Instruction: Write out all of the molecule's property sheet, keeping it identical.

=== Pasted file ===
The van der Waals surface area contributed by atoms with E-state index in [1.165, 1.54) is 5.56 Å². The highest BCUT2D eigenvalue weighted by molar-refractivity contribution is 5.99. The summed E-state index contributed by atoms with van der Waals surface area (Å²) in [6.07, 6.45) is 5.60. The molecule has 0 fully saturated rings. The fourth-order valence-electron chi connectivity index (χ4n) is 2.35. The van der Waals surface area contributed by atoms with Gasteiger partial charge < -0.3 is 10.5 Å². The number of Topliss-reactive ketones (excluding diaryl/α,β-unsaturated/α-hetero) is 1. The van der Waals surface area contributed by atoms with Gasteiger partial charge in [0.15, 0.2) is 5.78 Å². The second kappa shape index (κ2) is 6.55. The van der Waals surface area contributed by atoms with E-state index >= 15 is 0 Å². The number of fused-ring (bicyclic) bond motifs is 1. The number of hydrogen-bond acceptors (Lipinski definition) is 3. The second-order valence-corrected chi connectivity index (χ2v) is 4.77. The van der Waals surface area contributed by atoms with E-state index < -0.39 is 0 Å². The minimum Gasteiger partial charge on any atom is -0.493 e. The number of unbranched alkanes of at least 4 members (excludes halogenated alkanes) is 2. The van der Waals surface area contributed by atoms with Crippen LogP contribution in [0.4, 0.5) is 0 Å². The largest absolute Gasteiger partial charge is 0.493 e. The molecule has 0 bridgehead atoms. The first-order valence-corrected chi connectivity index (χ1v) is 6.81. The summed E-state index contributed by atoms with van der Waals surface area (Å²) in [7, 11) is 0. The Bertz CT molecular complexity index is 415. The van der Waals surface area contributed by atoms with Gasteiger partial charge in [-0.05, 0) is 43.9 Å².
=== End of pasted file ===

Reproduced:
The van der Waals surface area contributed by atoms with E-state index in [1.165, 1.54) is 5.56 Å². The highest BCUT2D eigenvalue weighted by molar-refractivity contribution is 5.99. The summed E-state index contributed by atoms with van der Waals surface area (Å²) in [6.07, 6.45) is 5.60. The molecule has 0 fully saturated rings. The fourth-order valence-electron chi connectivity index (χ4n) is 2.35. The van der Waals surface area contributed by atoms with Gasteiger partial charge < -0.3 is 10.5 Å². The number of Topliss-reactive ketones (excluding diaryl/α,β-unsaturated/α-hetero) is 1. The van der Waals surface area contributed by atoms with Gasteiger partial charge in [0.15, 0.2) is 5.78 Å². The second kappa shape index (κ2) is 6.55. The van der Waals surface area contributed by atoms with E-state index >= 15 is 0 Å². The number of fused-ring (bicyclic) bond motifs is 1. The number of hydrogen-bond acceptors (Lipinski definition) is 3. The second-order valence-corrected chi connectivity index (χ2v) is 4.77. The van der Waals surface area contributed by atoms with E-state index < -0.39 is 0 Å². The minimum Gasteiger partial charge on any atom is -0.493 e. The number of unbranched alkanes of at least 4 members (excludes halogenated alkanes) is 2. The van der Waals surface area contributed by atoms with Crippen LogP contribution in [0.4, 0.5) is 0 Å². The largest absolute Gasteiger partial charge is 0.493 e. The molecule has 0 bridgehead atoms. The first-order valence-corrected chi connectivity index (χ1v) is 6.81. The summed E-state index contributed by atoms with van der Waals surface area (Å²) in [7, 11) is 0. The Bertz CT molecular complexity index is 415. The van der Waals surface area contributed by atoms with Gasteiger partial charge in [-0.05, 0) is 43.9 Å².